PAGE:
On 3rd September 1770, the Revd William Holland took possession of the Vicarage and Parish church of Overstowey in Somerset. He kept a diary throughout his tenancy, in which he recorded the comings and goings of village life. The people of the time are brought vividly to life, such as Revd Holland's servant Charles, who might still have retained his employees favour after being caught with the parlourmaid, had he not compound his mischief by sodomizing the sheep.
Descendants of Thomas William Holland and Milley Boyett compiles information from many sources None of the records in my book have been imported from online histories. All of them have been entered by me and most have been verified not once, but several times. When I entered names, dates and other information from book sources, I attempted to verify the data with census, vital records or another source. An Old Holland Family Record Book that was originally owned by Thomas William Holland is the "Key" that opened research for this book. Living relatives and fellow researchers provided me with priceless information that I supported by vital statistics, census records, deeds and wills.
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After the phenomenal success of his first novel Cold Mountain, Charles Frazier described his next novel as being based on the life of a white man who was made an Indian chief, served in the government in Washington D.C., fought on the side of the South in the Civil War by leading a band of guerilla warriors, and eventually wound up dying in a mental institution. That man was William Holland Thomas. Thomas, a Southerner, has a story that embodies much of the dark side of the American dream in the 19th century. At an early age he was adopted by a local Cherokee tribe as he engaged in trade to support himself and his mother. As the "frontier" moved further west, he acted on behalf of the tribe ...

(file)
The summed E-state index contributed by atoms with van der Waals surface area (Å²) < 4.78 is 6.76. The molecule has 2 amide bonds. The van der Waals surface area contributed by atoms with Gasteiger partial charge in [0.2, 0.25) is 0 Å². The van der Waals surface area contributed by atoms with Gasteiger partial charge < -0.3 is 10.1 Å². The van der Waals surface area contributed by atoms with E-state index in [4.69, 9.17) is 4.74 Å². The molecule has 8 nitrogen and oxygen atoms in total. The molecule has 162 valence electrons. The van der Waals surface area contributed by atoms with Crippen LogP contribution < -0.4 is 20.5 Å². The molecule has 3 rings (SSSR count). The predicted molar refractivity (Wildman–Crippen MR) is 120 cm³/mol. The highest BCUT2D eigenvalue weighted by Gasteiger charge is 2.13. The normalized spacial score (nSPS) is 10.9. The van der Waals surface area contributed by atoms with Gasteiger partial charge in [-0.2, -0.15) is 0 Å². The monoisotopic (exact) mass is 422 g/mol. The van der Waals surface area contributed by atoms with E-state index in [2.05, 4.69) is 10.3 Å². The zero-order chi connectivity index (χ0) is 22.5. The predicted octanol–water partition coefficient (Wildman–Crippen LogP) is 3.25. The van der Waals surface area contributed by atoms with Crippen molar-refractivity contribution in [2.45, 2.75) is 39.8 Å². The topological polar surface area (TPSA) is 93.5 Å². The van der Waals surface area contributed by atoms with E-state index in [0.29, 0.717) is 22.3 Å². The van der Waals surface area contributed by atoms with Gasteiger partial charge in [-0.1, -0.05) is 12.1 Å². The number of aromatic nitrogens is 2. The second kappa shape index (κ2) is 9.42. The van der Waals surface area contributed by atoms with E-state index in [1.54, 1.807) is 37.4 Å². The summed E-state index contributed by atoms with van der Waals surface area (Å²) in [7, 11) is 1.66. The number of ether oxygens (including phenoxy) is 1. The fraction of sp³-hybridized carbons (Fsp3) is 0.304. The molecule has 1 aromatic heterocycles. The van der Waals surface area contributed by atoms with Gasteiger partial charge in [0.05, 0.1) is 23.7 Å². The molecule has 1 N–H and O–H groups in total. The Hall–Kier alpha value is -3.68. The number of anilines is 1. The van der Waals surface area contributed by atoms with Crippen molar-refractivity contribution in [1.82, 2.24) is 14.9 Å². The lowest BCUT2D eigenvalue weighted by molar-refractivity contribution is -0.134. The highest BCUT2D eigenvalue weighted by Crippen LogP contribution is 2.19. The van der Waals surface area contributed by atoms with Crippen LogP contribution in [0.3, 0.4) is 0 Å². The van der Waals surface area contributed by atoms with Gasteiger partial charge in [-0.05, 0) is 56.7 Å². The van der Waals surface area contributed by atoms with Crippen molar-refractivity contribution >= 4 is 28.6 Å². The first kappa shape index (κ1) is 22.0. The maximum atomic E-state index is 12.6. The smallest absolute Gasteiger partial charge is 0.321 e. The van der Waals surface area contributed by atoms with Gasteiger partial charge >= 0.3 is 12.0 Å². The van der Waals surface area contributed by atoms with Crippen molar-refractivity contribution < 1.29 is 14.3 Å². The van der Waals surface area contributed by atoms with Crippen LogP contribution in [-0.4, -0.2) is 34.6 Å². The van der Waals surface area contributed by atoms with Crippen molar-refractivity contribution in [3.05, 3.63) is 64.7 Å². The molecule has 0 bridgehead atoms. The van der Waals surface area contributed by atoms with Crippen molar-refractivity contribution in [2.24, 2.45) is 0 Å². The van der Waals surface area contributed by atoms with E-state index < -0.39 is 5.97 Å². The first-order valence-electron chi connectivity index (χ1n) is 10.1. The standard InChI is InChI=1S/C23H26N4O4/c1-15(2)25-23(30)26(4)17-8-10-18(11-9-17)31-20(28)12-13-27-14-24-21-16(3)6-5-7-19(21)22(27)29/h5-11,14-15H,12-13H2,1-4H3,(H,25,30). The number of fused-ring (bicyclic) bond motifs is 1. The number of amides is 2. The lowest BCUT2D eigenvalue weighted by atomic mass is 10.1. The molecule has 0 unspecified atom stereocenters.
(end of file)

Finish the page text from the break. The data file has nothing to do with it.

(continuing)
In this 19th–century novel, Maggie Tulliver breaks off her romance with the man she loves, after she discovers that it was he who ruined her family′s small mill business. She runs off with her cousin′s fiance, reconsiders, repents, and returns. But it is too late.
In this 19th-century novel, Maggie Tulliver breaks off her romance with the man she loves, after she discovers that it was he who ruined her family's small mill business. She runs off with her cousin's fiance, reconsiders, repents, and returns. But it is too late.